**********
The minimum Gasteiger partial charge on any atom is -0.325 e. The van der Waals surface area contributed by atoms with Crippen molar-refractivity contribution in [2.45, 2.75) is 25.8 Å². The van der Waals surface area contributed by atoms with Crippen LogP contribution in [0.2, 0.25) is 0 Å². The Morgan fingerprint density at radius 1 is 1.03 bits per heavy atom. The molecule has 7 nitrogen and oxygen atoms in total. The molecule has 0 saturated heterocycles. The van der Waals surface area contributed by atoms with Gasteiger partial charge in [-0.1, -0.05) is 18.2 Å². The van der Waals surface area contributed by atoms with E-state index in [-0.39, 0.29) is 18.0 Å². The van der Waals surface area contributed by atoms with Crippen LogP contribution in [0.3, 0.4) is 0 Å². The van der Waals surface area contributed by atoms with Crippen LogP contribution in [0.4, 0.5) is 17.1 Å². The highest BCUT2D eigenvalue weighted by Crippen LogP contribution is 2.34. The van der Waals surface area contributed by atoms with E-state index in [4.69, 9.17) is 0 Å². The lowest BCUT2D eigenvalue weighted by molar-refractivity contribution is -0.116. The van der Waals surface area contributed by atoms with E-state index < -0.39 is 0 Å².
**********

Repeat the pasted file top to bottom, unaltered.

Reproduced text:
The minimum Gasteiger partial charge on any atom is -0.325 e. The van der Waals surface area contributed by atoms with Crippen molar-refractivity contribution in [2.45, 2.75) is 25.8 Å². The van der Waals surface area contributed by atoms with Crippen LogP contribution in [0.2, 0.25) is 0 Å². The Morgan fingerprint density at radius 1 is 1.03 bits per heavy atom. The molecule has 7 nitrogen and oxygen atoms in total. The molecule has 0 saturated heterocycles. The van der Waals surface area contributed by atoms with Gasteiger partial charge in [-0.1, -0.05) is 18.2 Å². The van der Waals surface area contributed by atoms with E-state index in [-0.39, 0.29) is 18.0 Å². The van der Waals surface area contributed by atoms with Crippen LogP contribution in [0.3, 0.4) is 0 Å². The van der Waals surface area contributed by atoms with Crippen LogP contribution in [0.4, 0.5) is 17.1 Å². The highest BCUT2D eigenvalue weighted by Crippen LogP contribution is 2.34. The van der Waals surface area contributed by atoms with E-state index in [4.69, 9.17) is 0 Å². The lowest BCUT2D eigenvalue weighted by molar-refractivity contribution is -0.116. The van der Waals surface area contributed by atoms with E-state index < -0.39 is 0 Å².